Hate speech characteristics
According to the recommendation adopted by the Committee of Ministers of the Council of Europe in 1997, hate speech constitutes all forms of expression which incites, disseminates, encourages or justifies racial hatred, xenophobia, anti-Semitism and all forms of intolerance, including nationalism, ethnocentrism, discrimination or hostility towards minorities or migrants.
It is important to be aware of the methods used by radical groups to create an atmosphere of intolerance in the society and incite hatred against various groups.
Identification of hate speech
Hate speech can be identified by means of the following characteristics:
- Othering (them vs us) – estrangement from a target group or groups and creation of a dichotomy “them against us” are typical for hate ideology. Supremacy over target groups is emphasized, their identity is portrayed as a threat and the audience is mobilised to combat that threat.
- Object instead of a subject – media platforms whose editorial policy towards groups of different identities is openly intolerant usually ignore the opinions of representatives of the groups they are covering. Correspondingly, representatives of these groups are objects of journalists’ judgement rather than subjects, and are completely ignored in the editorial material as a party.
- scaring tactic – with the aim of radicalising the public, far-right groups and media platforms create an alarmist environment around the threats and spread fears among the public. To this end, they disseminate fake information or groundlessly generalise the actions of an individual member of a group as actions characteristic of the group as a whole. The intimidation tactic is often used with regard to migrants.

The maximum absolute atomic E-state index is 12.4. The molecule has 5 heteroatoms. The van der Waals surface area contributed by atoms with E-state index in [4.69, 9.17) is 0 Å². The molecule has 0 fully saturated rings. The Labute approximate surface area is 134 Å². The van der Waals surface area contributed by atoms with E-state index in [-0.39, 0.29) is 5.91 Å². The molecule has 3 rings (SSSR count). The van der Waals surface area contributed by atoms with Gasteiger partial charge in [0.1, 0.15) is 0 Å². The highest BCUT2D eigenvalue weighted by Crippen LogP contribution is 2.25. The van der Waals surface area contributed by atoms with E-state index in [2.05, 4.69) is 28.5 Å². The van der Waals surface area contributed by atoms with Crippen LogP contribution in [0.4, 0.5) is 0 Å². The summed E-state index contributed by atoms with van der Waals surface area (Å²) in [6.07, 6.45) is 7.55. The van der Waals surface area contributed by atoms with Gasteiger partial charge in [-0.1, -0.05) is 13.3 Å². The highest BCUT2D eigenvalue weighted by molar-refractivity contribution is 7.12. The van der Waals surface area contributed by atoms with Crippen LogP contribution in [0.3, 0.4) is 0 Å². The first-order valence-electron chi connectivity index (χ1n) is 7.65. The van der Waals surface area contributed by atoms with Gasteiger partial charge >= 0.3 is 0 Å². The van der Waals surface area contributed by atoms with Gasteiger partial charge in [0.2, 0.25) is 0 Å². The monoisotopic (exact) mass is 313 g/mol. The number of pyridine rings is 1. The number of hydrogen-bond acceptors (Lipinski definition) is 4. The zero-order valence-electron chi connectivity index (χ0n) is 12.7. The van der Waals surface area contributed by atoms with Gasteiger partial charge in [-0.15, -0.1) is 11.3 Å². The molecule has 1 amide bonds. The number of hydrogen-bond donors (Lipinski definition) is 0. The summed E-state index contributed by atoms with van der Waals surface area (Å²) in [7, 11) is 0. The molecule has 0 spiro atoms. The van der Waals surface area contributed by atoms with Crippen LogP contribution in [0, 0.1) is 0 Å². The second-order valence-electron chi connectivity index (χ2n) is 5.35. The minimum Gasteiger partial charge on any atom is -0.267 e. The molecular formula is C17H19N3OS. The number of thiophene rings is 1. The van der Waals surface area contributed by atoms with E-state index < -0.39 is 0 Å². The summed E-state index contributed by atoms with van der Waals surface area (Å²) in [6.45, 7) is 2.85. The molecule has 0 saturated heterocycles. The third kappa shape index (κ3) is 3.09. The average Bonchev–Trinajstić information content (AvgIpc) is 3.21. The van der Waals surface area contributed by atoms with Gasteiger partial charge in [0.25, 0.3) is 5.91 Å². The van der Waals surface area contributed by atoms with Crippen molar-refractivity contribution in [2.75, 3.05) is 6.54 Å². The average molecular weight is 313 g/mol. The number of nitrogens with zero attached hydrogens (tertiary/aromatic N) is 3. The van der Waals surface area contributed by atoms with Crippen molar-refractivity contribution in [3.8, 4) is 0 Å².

- Stirring up historical trauma – psychologists and sociologists define historical trauma as “multigenerational trauma experienced by a specific cultural group”. Typical for stirring up a historical trauma is the transfer of the events and problems of the past into the contemporary context and incitement of hatred against groups of specific ethnicity or nationality or against a state, based on emotions. The use of hate speech and shifting the attention from real problems to the past as well as mobilisation of the public against specific groups often take place in such cases.
- Victimisation – in parallel with glorifying the past, self-victimisation and setting the goal of restoring past glory which is deemed possible only by defeating and destroying “the others”.
- Explaining genetic superiority by divine providence – racist groups use outdated and distorted anthropological or genetic theories to argue that their genetic superiority is conditioned by divine or natural causes, while other groups are less human. In this case, too, the goal of destroying the enemy and assuming an appropriate place is being set.
- Pseudo-science and anecdotal evidence – numerous internet platforms are being created, including websites and social network pages, which use obsolete scientific theories or anecdotal evidence to mobilise the public against target groups.
- Creation of group solidarity - By appealing to common identity and by manipulating emotions, group members are mobilised against a “common enemy” and radicalised.